With over 400,000 individuals paying alimony each year, it is not uncommon to hear the question, when can these payments be modified. Alimony payments can be a significant financial burden and it is common for circumstances to change from the date of your divorce to present, that make the initial alimony award inapplicable. Therefore, it is important to contact an experienced alimony attorney to discuss the manner and methods in which alimony obligations can be modified including the grounds that do not involve the notorious term of “substantial change in circumstances.”
There are four different types of alimony awards that are provided for after the conclusion of a divorce; Bridge the Gap, Rehabilitative, Durational, and Permanent. There is one other form of alimony known as Temporary or Pendente Lite, however; it is only awarded during the pendency of the proceedings and terminates upon conclusion of your divorce. Therefore, when seeking a modification, you will first determine which of the four classifications you are obligated to as some have unique circumstances regarding specific grounds for modification.
An overarching rule regarding all forms of alimony is that every alimony obligation will terminate upon the death of either party, or marriage of the recipient spouse. Therefore, if your former partner passes or remarries, you will not need to seek a court modification. Instead, your alimony obligation will terminate upon the date of death or marriage. However, keep in mind that you may still be held responsible for past due alimony payments if you fell behind on your obligation.
If your alimony obligation is labeled as Bridge the Gap, Florida Statute 61.08 provides that “an award of bridge-the-gap alimony shall not be modifiable in amount or duration.” Because bridge the gap alimony is only awarded in cases where there are “legitimate identifiable short-term needs” the legislature prohibits modification as these needs are temporary and have identified and are highly unlikely to change during the short term of the alimony obligation.
Outside of a substantial change in circumstances, there is another ground for modification of a rehabilitative alimony obligation. This includes, noncompliance with the rehabilitative plan. Rehabilitative alimony is awarded in cases where a spouse is in need of financial support in order to seek an education, development of skills, credentials, training, or experience to later establish a self-supporting career. With every rehabilitative award “there must be a specific and defined rehabilitative plan” that provides the steps the recipient spouse must adhere to. Failure to follow this plan can provide grounds for modification or even termination of the rehabilitative alimony award as the purpose of the financial assistance would be frustrated by the noncompliance, therefore; removing the need of the alimony.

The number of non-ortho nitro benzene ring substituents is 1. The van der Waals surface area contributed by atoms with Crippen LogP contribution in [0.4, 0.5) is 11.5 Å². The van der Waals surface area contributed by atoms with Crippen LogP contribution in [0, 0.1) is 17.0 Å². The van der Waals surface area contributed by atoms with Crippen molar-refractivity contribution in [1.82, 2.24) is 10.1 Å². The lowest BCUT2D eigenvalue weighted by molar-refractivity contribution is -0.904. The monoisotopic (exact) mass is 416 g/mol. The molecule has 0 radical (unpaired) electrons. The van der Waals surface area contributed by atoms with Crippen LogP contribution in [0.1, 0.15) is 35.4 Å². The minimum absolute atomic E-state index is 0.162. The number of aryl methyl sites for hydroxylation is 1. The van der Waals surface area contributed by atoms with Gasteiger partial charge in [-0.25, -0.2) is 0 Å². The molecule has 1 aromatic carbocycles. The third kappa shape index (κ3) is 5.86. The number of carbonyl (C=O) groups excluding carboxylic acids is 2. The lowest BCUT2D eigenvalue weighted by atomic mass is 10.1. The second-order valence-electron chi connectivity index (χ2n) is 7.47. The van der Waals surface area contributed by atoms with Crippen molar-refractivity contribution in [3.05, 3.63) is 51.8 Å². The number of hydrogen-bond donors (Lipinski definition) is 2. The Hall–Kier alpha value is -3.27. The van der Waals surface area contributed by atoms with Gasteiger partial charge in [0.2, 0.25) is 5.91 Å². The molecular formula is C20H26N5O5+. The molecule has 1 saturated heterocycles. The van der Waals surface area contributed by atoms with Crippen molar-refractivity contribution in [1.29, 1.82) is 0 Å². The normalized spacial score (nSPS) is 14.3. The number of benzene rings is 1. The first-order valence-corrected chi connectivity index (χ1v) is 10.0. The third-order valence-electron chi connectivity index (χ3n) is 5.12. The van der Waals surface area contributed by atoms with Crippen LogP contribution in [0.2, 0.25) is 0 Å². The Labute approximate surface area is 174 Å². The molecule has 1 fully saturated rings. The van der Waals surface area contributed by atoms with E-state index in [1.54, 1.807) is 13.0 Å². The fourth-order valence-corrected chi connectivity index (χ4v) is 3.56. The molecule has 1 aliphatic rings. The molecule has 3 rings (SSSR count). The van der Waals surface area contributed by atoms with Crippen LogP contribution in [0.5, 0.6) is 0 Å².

Although durational alimony awards may be modified upon a showing of a substantial change in circumstances, this modification may only apply to the amount of the award and not the duration. Instead, “the length of an award of durational alimony may not be modified except under exceptional circumstances and may not exceed the length of the marriage.” Therefore, durational alimony may be modified by substantial change or exceptional circumstances depending upon your approach of modification.
Finally, if you are obligated by a Permanent alimony award, there are no extra grounds provided in statute outside of a substantial change in circumstances.
Because rehabilitative, durational, and permanent alimony may all be modified based upon a substantial change in circumstances, it is the most common method in which an obligated party seeks modification. Therefore, it is important to understand what events meet this ambiguous threshold of substantial change. (If you wish to receive more information on this standard, we encourage you to read the subsequent post which discusses this in detail.)
Although modifications of alimony awards can be difficult to obtain, when you are fully informed and have a strong legal team, found in your attorney, you will be establishing solid ground to begin your action. Contact your lawyer today to discuss your options with regard to modifying your current alimony obligation.
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